To be a founder, you need to have commitment, persistence, courage and the ability to fail fast and go again. Your business may not flourish in the first three years and you need to prepare for that. Just because you have a company guarantees you nothing. If you can not live on the edge to enjoy high risk but high reward type of situation, you may be better off to work for a corporation for a steady paycheck. However, things also have changed drastically in the past year that no one can guarantee you a paycheck when economic hits. It is far better to have something you can nurture. Another important element for being a founder is check your egos out. Your degrees of pHD or MBA’s may not mean anything in the business world. You must and I repeat MUST, invest yourself daily with books and courses to learn from people who have proven success so you can model, mimic and master on how they made it.

Ok super. Here is the main question of our interview. Based on your opinion and experience, what are the “Five Things You Need To Thrive and Succeed as a Woman Founder?” (Please share a story or example for each.)

1.Get a mentor who has proven success. My mentor is Daymond John.

2- Model. Mimic. Master. Find a women business leader to emulate. Study what she has done. Read her books (if any), stalk her social media for nuggets of learning. Since I am in Beauty, I study all the successful women in my space such as Jamie Kern Lima of It Cosmetics. Mrs, Estee Lauder, who inspired me to be in beauty.

3- Do not let the family be in your way. Be very clear that we all have the same ability to make a living and women have proven to be a better salesperson with compassion. No matter you have the sales title or not, everyone is in sales. Use our intuition to sell every point to negotiate.

4- Level up with men by diffusing any cutesy comment that potentially is a degrading remark. Remind them we are just as capable, if not more and we do not rely on our beauty to get things done.

5- Realize there is no life balance when you are a founder. Your company depends on you. Your family depends on you. However, what you do with your company not only affects your family but multi-families. You need a very clear buy-in and support from your own family first.

How have you used your success to make the world a better place?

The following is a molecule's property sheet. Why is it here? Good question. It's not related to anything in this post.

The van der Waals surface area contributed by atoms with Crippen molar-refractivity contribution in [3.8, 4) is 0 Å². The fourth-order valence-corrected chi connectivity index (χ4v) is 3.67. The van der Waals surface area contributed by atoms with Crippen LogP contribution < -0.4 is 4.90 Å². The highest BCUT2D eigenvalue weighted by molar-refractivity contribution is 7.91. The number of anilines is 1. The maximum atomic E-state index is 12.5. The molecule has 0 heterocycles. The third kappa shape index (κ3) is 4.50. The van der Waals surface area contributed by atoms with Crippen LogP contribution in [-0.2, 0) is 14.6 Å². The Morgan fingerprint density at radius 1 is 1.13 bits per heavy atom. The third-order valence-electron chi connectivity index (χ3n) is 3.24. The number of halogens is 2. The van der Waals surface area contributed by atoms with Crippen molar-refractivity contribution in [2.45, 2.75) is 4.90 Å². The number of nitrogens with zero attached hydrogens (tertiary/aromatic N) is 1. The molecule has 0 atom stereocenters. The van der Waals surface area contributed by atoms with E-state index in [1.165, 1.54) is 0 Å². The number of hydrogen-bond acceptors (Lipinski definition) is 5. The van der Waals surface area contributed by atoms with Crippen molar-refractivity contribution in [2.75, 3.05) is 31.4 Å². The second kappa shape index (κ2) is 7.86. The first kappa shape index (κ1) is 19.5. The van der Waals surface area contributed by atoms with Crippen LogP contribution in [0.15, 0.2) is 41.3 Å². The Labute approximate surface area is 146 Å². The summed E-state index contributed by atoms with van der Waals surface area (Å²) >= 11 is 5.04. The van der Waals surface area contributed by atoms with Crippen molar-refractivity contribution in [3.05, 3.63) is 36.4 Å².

Shameless plug but I do an amazing consulting call for people who want to be in beauty and often times after the consulting calls, they actually decide they do not want to do it or seeking deeper help with them. It is a screening call to pre-decide who has the potential to make it based on the conversation. On my FanLoveBeauty brand side, I do donate part of the proceeds to Suicide Prevention as entrepreneurial journey is lonely and if people can stay longer, they have the potential to make even more contribution to the society since entrepreneurs are the backbones of economy.

You are a person of great influence. If you could inspire a movement that would bring the most amount of good for the greatest number of people, what would that be? You never know what your idea can trigger.

This is precisely why I created FanLoveBeauty in addition to showing people I can help them after their brand launch. FanLoveBeauty is a beauty brand for entrepreneurs by entrepreneurs. We give back to the ones we love (the ones who inspire/educate/entertain society) with professional grade of beauty products as well as help with social causes. I enlist people to co-create beauty products for the ones who have a contribution to the society.

We are very blessed that some very prominent names in Business, VC funding, Sports, and Entertainment read this column. Is there a person in the world, or in the US with whom you would love to have a private breakfast or lunch with, and why? He or she might just see this if we tag them.

Grant Cardone as he also inspires me and have taught me the concept of money and how to use money to create wealth. Any events with Grant can also be pricy (equivalent of buying a brand new car) so if there are opportunities to just get together for lunch, will be awesome!

Thank you for these fantastic insights. We greatly appreciate the time you spent on this.

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In-depth Interviews with Authorities in Business, Pop Culture, Wellness, Social Impact, and Tech. We use interviews to draw out stories that are both empowering and actionable.

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Candice Georgiadis

Candice Georgiadis

Candice Georgiadis is an active mother of three as well as a designer, founder, social media expert, and philanthropist.